The Sorceress and her Lovers – Chapter 18 Excerpt

“So, what’s for breakfast?” asked Senta, strolling into the Dechantagne Staff dining room. The governor was present as were the three household children, but Mr. Staff and Mrs. Dechantagne were not.

“What are you doing here?” asked the Iolanthe.

“Oh, I invited her to breakfast,” said Iolana.

“Are we going to see you every day now?” asked Augusts Dechantagne. “I don’t mind, but you didn’t show us any magic tricks yesterday and I really think you ought to.”

“I’ve already made your lizzies disappear.”

They looked around and sure enough, all of the household servants seemed to have found some other place to be.

“They weren’t done serving my eggs,” he complained.

“Allow me,” said Senta. “Uuthanum.”

Platters of food flew in through the doorway from the kitchen and circled the table. As they did so, serving spoons flew up to intercept them and dish out their contents onto the diners’ plates. When all had been served eggs, white sausages, fried potatoes, and bacon, the flying dinnerware returned to the kitchen.

“That was ace,” said the boy with approval.

“I don’t suppose it’s as impressive as turning your mother to stone…”

“I heard about that,” said Iolana. “It didn’t really happen, did it?”

“It wasn’t me and I wasn’t there to see it. You’ll have to ask your mother.”

Iolana looked at her mother, whose fork stopped just before reaching her mouth.

“Yes. Zurfina did turn your Auntie to stone. It was very upsetting, too.”

Senta ate from her own plate that had been filled along with the others.

“So, what have we all been up to this morning?

“I’ve been working on my bug collection,” said Augie. “Iolana’s just been reading.”

“She does that all the time,” said Terra.

“And you don’t like to read?”

“I will when I get bigger.”

“Speaking of reading,” said the sorceress. “I read some of your poetry, Iolana.”

“It’s not very good,” said the girl. “I’m sure there won’t be a second printing.”

“I thought it was some of the best poetry I’ve ever read.”

“Well, thank you,” Iolana said, brightening. Then she narrowed her eyes. “Just how much poetry have you read?”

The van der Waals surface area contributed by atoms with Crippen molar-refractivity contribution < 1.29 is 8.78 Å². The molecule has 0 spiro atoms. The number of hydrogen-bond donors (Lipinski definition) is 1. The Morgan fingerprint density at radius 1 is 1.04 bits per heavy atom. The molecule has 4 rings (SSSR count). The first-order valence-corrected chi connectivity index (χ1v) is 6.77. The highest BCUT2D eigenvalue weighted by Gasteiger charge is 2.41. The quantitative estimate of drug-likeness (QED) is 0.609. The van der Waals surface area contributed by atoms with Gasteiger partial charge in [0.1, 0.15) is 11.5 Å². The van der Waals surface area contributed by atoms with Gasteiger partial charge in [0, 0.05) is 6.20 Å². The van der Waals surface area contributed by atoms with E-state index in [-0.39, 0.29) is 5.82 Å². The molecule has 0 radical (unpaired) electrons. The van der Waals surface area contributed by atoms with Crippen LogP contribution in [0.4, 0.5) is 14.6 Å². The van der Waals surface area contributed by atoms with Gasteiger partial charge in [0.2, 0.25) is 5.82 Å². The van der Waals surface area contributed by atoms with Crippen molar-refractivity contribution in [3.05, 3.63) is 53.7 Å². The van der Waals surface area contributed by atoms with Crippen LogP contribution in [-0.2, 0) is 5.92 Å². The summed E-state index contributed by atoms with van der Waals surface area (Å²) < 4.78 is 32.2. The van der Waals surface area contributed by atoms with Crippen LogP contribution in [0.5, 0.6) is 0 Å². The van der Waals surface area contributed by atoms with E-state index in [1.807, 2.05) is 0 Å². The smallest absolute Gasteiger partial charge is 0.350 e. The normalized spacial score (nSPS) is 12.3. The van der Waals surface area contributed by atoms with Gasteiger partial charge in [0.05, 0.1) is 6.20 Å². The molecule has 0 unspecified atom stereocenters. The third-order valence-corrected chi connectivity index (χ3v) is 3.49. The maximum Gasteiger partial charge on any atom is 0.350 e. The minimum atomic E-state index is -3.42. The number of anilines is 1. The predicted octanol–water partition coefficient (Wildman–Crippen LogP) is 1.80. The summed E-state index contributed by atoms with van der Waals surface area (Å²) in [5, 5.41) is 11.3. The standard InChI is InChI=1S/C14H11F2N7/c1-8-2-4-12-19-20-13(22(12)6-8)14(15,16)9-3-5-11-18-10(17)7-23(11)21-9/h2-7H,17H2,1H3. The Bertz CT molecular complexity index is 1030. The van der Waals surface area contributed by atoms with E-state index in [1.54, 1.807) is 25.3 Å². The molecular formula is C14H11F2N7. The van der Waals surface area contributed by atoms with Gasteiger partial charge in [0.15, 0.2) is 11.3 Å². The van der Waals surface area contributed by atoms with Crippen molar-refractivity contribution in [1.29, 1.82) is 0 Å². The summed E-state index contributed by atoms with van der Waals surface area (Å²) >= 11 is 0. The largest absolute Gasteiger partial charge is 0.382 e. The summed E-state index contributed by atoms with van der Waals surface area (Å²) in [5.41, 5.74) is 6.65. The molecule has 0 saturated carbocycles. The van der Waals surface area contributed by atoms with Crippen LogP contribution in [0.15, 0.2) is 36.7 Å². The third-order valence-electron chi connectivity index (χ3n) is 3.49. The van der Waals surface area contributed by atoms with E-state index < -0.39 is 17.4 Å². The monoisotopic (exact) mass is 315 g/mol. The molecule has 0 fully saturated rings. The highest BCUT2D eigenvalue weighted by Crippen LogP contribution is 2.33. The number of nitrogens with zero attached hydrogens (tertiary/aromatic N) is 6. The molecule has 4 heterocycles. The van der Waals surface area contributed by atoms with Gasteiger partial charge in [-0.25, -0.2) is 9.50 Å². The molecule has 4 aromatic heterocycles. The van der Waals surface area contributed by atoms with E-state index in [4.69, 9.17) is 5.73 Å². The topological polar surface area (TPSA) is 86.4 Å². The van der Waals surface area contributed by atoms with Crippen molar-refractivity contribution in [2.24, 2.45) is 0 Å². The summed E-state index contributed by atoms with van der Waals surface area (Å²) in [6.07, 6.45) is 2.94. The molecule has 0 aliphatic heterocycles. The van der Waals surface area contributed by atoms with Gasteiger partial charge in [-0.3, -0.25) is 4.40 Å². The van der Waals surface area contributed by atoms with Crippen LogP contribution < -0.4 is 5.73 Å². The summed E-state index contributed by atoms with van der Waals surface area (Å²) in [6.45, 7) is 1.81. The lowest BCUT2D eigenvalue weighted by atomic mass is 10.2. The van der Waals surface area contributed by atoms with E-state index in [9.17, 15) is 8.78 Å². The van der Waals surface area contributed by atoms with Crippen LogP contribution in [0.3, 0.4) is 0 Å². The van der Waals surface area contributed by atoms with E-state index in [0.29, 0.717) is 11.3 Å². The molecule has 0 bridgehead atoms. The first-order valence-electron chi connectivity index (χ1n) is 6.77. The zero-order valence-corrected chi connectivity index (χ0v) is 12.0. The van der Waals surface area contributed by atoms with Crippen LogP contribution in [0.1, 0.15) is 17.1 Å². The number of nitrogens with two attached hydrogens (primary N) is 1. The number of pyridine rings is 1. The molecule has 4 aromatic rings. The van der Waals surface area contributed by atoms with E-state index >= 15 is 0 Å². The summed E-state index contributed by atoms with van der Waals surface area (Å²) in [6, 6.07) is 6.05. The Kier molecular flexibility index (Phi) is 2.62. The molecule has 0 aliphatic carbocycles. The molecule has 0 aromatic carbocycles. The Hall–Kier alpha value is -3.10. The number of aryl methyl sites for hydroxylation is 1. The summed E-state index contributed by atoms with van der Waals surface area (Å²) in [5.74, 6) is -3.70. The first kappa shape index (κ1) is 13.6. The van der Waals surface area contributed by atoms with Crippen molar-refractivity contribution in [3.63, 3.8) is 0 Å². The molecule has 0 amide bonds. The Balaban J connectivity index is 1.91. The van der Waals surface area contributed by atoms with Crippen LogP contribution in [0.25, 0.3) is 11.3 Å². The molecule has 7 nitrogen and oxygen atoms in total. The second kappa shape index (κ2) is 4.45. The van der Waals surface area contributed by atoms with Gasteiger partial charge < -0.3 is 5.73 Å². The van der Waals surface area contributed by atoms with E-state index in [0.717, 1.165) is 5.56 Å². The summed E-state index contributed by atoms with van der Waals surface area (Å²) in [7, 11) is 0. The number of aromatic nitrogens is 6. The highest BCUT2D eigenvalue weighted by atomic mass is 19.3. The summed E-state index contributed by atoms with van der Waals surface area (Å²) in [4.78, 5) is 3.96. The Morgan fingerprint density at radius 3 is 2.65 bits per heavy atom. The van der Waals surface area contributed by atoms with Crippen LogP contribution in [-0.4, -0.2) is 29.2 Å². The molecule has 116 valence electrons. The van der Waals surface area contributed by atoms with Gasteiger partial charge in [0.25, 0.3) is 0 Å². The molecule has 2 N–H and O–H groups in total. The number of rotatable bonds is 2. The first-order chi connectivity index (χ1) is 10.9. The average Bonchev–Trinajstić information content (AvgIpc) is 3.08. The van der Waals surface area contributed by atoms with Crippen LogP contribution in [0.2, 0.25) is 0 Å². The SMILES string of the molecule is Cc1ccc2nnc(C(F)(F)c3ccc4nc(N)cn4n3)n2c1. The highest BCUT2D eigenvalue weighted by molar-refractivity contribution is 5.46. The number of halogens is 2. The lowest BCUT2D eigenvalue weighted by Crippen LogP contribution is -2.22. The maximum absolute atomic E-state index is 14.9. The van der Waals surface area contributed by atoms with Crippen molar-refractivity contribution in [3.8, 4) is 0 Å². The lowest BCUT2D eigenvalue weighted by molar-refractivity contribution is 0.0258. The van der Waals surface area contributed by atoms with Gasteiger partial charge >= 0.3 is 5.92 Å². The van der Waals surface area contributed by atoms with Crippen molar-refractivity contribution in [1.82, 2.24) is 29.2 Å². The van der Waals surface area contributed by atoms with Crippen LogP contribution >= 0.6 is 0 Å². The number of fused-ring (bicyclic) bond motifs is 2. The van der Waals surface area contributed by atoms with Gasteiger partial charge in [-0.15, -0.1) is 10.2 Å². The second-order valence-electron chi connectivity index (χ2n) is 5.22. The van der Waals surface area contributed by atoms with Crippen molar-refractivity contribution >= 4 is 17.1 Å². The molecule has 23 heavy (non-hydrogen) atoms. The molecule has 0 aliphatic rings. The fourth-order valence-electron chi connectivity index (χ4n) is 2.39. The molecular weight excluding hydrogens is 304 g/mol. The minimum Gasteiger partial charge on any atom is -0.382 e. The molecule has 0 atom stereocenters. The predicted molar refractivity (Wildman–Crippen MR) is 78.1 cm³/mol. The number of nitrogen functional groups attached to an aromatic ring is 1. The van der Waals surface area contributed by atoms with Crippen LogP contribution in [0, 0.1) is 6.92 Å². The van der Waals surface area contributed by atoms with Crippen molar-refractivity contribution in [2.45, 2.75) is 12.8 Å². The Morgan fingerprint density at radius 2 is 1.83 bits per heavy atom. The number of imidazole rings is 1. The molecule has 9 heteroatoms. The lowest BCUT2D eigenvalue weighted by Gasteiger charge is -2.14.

“Yours may have been the first.”

Iolanthe took a sip of her tea and then stood up. A lizzie practically flew from the other room to pull out her chair. “I need to get to the office. Did you want to see me about something?”

“Not at all.”

The governor looked momentarily startled. “Well, then. Good day.”

Senta talked pleasantly with the children as they all finished their breakfast. She told them about Bangdorf and Brech City and listened as they recounted their activities and stories of their friends. When they had finished the food and were still sipping tea, Augie brought up a topic that had clearly been simmering in his brain for some time.

“What did it feel like to get shot?”

“Painful,” Senta replied. “All in all, I don’t recommend it, if it can be avoided.”

The boy stared into his cup.

“Why do you ask?”

“I’m sure I’ll have to take a military post. All the Dechantagne men do. I’m not too keen on getting shot, but I guess if you can stand it, I can.”

“If you’re in a colonial regiment, you’re more likely to get eaten by a dinosaur than shot,” said Senta.

“That doesn’t sound any better,” said the boy. “I don’t guess I’d mind getting eaten if I was already dead, but they figure poor Warren was probably still alive while he was getting eaten.”

“Stop it!” yelled Iolana. “Stop talking about it. It’s horrible.”

“I didn’t say it wasn’t horrible,” he replied.

“You know I was almost eaten by velociraptors when I was nine,” said Senta. “Your father saved me, Augie.”

“Really? I never heard that story.”

“Yes. I got off in the woods chasing after Bessemer. It was woods then. I guess it was about the corner of Bainbridge Clark Street and Fourth Avenue now. I wasn’t watching what I was doing and they surrounded me. One of them actually jumped up on me. Then your father showed up and shot them all, quick as a biscuit.”

“Was he nice?” asked Terra. “He doesn’t look nice in his picture and I can’t remember him.”

“He died before you were born,” said Iolana.

“That’s why I can’t remember him.”

“He was always very nice to me,” said Senta. “He was very handsome too. He was sort of like Mr. Baxter, only without the red hair.”

“So what are your plans for today, children?”

“Iolana has to teach us writing today,” said Terra. “Only DeeDee isn’t coming over because of her mother.”

“DeeDee?”

“Chief Inspector Colbshallow’s daughter,” offered Iolana. “She, her mother, and her grandmother have gone visiting today.”

“Well, I’m sorry to tell you, Augie, Terra, but Iolana will have to cancel your class today. She has important business with me.”

“Yes!” cried Augie. “I’m going to go get Claude and Julius.”

“What am I going to do?” asked his sister.

“You’ll come too,” he said, after a moment’s thought. “You can be the princess and we’ll be your soldiers.”

“Take Esther with you,” said Iolana. “She’ll see that Terra stays safe, no matter what.”

“Esther?” wondered Senta.

“Esther is Iolana’s pet lizzie. She got her when she was small enough to fit in a hat box. The lizzies don’t even take care of them then. They’re just more animals running around and getting into things. Iolana’s got her trained up and behaving proper.”

“Now that you have your plans in place, you kids go along your business, and your cousin and I will get to mine.”

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